Few film stars left an impression on children of the ’60s and ’70s like that of Richard Kiel. The seven-foot-two-inch actor died yesterday at his home in Fresno, but not before contributing to some of the most popular entertainments of the twentieth century. After starring in the title role of the Mystery Science Theater-savaged Eegah (as an inexplicably long-lived caveman in love with a modern-day California girl), Kiel scored a recurring role on the proto-steampunk western The Wild, Wild West and starred in one of the very best episodes of The Twilight Zone — “To Serve Man”. After winning the title role in the TV pilot for The Incredible Hulk, Kiel left the production due to complications with the green makeup and contact lenses. But by then he’d already appeared in film hits like The Longest Yard, Silver Streak and, in his most iconic role as the James Bond baddie Jaws, in 1977’s The Spy Who Loved Me. Kiel won scores of fans as the silent, towering, metal-mouthed assassin. His popularity was so great that he’s the only actor to play a Bond villain who came back for an encore. Granted, his role was reduced to more or less comic relief in 1979’s Moonraker, but Kiel was still plenty of fun to watch as the immovable object to the unstoppable charm of Roger Moore’s 007. In more recent years, the gentle giant reprised his role as Jaws in the 2004 video game James Bond 007: Everything or Nothing, and won new fans with film appearances in Happy Gilmore, Inspector Gadget, and Tangled (as the voice of Vladimir).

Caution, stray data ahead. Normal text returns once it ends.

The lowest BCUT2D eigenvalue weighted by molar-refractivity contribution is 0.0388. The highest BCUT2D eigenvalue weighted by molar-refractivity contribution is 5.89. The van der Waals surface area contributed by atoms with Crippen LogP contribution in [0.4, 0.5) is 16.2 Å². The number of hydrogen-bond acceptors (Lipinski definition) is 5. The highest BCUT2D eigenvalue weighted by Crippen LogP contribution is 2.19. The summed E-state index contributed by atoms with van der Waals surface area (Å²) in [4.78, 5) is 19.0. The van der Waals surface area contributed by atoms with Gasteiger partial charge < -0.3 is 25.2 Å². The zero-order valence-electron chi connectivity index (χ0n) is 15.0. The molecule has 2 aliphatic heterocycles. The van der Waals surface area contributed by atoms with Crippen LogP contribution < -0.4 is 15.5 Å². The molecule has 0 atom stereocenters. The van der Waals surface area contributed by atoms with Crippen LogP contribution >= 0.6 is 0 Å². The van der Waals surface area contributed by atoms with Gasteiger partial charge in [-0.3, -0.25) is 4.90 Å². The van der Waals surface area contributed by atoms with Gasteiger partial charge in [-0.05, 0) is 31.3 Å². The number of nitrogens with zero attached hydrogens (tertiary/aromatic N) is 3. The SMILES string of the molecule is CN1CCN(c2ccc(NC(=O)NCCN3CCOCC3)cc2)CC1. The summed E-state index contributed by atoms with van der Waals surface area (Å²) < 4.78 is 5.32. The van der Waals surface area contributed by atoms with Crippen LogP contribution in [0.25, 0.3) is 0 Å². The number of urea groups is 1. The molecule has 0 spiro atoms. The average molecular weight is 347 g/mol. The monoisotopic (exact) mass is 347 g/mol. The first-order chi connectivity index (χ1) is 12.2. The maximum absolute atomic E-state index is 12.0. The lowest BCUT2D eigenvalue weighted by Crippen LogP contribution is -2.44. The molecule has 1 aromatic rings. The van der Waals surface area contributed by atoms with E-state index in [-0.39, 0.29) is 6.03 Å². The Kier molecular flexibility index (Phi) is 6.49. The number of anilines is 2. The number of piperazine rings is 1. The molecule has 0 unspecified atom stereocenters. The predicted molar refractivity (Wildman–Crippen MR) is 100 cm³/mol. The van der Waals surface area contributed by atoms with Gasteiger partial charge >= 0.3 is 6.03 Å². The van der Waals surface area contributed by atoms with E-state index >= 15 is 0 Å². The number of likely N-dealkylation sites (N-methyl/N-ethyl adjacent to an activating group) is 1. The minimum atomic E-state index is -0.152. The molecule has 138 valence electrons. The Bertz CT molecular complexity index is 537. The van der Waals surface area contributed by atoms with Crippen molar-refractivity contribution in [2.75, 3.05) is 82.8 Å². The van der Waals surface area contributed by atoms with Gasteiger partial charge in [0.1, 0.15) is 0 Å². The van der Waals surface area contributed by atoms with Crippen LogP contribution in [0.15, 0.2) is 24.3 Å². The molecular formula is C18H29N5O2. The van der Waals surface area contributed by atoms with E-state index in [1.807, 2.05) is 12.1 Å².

Kiel was also a fixture at numerous science-fiction and comic-book conventions around the world. It’s worth noting that while many celebrities would charge fans for both an autograph and a photo, Kiel would, with every autograph, invite fans to pose for a free photo with him — in character as Jaws. It might seem like a little thing, but fans strapped for cash — who got to feel for just a moment that they were James Bond himself — will never forget him for his generosity. Neither will I. (You can see my pic below.) Rest easy, Richard. And thanks for making our lives a lot more fun.
Film photo credit: The International Spy Museum